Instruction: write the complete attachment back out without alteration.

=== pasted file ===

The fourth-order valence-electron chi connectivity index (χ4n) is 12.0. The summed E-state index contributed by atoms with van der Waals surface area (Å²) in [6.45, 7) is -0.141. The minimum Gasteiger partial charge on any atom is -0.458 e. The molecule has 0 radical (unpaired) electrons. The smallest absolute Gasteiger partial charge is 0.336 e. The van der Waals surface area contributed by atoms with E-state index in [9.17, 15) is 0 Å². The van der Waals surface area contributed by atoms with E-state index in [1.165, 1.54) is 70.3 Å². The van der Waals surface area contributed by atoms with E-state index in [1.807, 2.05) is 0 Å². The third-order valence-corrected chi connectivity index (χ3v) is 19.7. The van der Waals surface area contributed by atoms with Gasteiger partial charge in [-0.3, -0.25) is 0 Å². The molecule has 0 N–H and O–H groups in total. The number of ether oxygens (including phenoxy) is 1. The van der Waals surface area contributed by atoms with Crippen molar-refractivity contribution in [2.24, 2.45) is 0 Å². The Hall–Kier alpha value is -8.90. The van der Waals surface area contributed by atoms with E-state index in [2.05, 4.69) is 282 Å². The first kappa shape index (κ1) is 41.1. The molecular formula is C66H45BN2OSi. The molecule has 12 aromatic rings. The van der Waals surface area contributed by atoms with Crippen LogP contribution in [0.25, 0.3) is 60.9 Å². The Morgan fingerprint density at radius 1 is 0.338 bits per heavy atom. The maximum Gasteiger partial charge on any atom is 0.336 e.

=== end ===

The fourth-order valence-electron chi connectivity index (χ4n) is 12.0. The summed E-state index contributed by atoms with van der Waals surface area (Å²) in [6.45, 7) is -0.141. The minimum Gasteiger partial charge on any atom is -0.458 e. The molecule has 0 radical (unpaired) electrons. The smallest absolute Gasteiger partial charge is 0.336 e. The van der Waals surface area contributed by atoms with E-state index in [9.17, 15) is 0 Å². The van der Waals surface area contributed by atoms with E-state index in [1.165, 1.54) is 70.3 Å². The van der Waals surface area contributed by atoms with E-state index in [1.807, 2.05) is 0 Å². The third-order valence-corrected chi connectivity index (χ3v) is 19.7. The van der Waals surface area contributed by atoms with Gasteiger partial charge in [-0.3, -0.25) is 0 Å². The molecule has 0 N–H and O–H groups in total. The number of ether oxygens (including phenoxy) is 1. The van der Waals surface area contributed by atoms with Crippen molar-refractivity contribution in [2.24, 2.45) is 0 Å². The Hall–Kier alpha value is -8.90. The van der Waals surface area contributed by atoms with E-state index in [2.05, 4.69) is 282 Å². The first kappa shape index (κ1) is 41.1. The molecular formula is C66H45BN2OSi. The molecule has 12 aromatic rings. The van der Waals surface area contributed by atoms with Crippen LogP contribution in [0.25, 0.3) is 60.9 Å². The Morgan fingerprint density at radius 1 is 0.338 bits per heavy atom. The maximum Gasteiger partial charge on any atom is 0.336 e.